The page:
Here is a little anecdote: Three years ago we were thinking about adding a course on credit risk modeling to our MBA curriculum, in response to massive industry demand for people familiar with such models. The one objection that was raised repeatedly in our group was that there was a bubble going on in the credit market and that it was only a question of time before it would all blow up. We all agreed with this, but decided that it would be a good idea to offer the course anyway since there would probably be a lot of demand for people capable of sorting the coming mess out. Now it is possible that we were somehow blessed with market insight nobody else had, but I sincerely doubt it.

The search for the risk-free return continues unabated.

We are currently witnessing the apostles of the free market (the ones in power, not tenured professors and libertarian pundits who keep the faith pure) saving investors and companies from the consequences of the market. We are also witnessing no bid contracts by the Pentagon with the approval and connivance of the apostles of free enterprise. In short, free market bull shit doth bestride the world like a colossus. How nice that you apparently urge the elimination of the FDA or its severe curtailment. That is an area as yet not effectively damaged by market fundamentalism.

How would you even test the "safety" of financial products? With drugs, the effects of the treatment are localized to the patient, so they can be characterized by controlled studies. Being able to perform controlled experiments where the subject of interest is the entire financial system just isn't possible.

If you donate a lot of money to powerful senator: Your financial product is "safe".
If you publicly oppose legislation of the party in power: Your financial product is "unsafe".

If your financial company is going to create lots of jobs in an area and you are willing to do a photo op with your local senator/congressperson: Your financial product is "safe".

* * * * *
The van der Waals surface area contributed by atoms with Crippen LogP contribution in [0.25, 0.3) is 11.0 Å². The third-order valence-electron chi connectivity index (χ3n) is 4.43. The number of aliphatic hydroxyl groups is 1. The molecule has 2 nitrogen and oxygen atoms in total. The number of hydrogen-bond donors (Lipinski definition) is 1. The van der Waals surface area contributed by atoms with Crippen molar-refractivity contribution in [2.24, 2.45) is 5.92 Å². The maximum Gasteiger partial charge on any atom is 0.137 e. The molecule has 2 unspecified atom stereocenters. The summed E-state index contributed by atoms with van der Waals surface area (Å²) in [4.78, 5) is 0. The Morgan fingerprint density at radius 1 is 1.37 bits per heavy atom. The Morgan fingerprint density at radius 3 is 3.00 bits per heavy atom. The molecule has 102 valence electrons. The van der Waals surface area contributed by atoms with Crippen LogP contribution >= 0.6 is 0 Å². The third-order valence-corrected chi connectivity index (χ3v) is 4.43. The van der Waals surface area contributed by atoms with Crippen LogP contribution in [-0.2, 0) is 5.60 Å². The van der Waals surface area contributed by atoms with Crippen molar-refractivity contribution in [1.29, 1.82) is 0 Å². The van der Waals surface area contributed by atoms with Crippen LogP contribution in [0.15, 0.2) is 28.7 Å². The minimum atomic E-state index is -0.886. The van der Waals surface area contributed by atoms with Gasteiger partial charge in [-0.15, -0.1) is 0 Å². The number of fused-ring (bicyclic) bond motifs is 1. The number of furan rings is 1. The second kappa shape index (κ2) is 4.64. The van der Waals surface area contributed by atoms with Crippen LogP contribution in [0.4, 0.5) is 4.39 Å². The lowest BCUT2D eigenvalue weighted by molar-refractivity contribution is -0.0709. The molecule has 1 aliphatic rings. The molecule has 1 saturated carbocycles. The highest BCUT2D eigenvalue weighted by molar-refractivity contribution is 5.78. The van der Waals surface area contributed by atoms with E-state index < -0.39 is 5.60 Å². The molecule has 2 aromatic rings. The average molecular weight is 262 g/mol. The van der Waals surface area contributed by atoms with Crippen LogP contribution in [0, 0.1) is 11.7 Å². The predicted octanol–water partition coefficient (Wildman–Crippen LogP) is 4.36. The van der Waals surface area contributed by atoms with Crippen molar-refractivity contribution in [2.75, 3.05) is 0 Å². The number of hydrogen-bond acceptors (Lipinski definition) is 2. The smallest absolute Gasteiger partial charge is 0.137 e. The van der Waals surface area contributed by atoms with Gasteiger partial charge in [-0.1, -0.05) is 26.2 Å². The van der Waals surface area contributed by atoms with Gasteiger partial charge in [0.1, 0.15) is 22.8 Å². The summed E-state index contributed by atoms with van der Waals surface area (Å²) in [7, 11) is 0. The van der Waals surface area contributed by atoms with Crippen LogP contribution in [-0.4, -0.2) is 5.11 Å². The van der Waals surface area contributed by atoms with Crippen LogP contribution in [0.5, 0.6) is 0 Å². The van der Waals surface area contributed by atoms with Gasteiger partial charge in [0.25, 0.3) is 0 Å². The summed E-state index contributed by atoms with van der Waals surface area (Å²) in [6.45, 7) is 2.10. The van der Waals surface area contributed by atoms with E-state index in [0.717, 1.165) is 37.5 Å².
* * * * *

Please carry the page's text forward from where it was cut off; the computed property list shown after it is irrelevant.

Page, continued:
If you are going to compete with an already established financial product: Your financial product is "unsafe".

Or are we supposed to pretend that rent-seeking won't happen?

Also let me add that the events we are currently witnessing could not have been predict by conventional risk modeling. For example not even a 99.99% VAR would have included the possibility of the complete demise of Bear Stearns. While bashing CDOs and the people that invested in these securities, keep in mind that the math behind these products were essentially sound ex ante. My point is that there were no objective measures by which a financial FDA could have banned CDOs.

Even if I lost my house, which I won't because it's paid for, but even if I did, I'd still be ahead of the vast majority of humans on the planet.

Status quo is worse than better, but better than worse. I'll take the status quo, thanks.

So, no bid contracts, wars and deficits, government bailouts, taxpayers on the hook, government didn't stop this crisis but some people think it can close the barn door after the horse is gone, banks failing because they are borrowed short and lent long because the fractional reserve system makes this viable, their hugeness makes them "too big to fail" when they fail when the inevitable shakeout comes, come again how's it the free market's fault?

And the regulation hawks still don't have two negative quarters to rub together.

Benjamin Grant:

My point was that the Bush administration people claim to be apostles of the free market. When free marketeers are in power or run businesses they talk the talk but don't actually walk the walk. They behave much as Adam Smith says a group of businessmen behaves when together. This fact seems to be conceded but then ignored by free marketers, including free market economists. The recommendations of free market economists often remind me of the joke about an economist, an engineer, and a physicist on a desert island trying to open cans of food. The engineer and the physicist ask the economist for his solution. He begins, "Assume a can opener..." The can opener is the free market-- an interesting theoretical entity that doesn't actually exist.

The FDA in its current state may have shortcomings, but I'm not convinced getting rid of it to enjoy the blessings of the imaginary free market would be an improvement.

You would be hard pressed to find a free-market economist in favor of the bail-outs.

I suspect this is an example of the no true Scotsman fallacy.

Peter S.,

Which bailout(s) saved the financial system from total collapse and the economy from depression?

One very quick measure for the "unsafety" of a financial product is whether the sellers specifically prohibit it from being part of any ERISA covered investment programs.

A "financial FDA" would quickly be elminated, as past experiences clearly show. Things like Glass-Stegal existed to prevent many of the things that made the 1929 Depression so bad.

Removing feedback mechanisms has been the goal of Wall Street for just over 2 decades. And the natural state of a system with no feedback is wild oscillation. We're heading back to the days when boom & bust were common and happened every generation.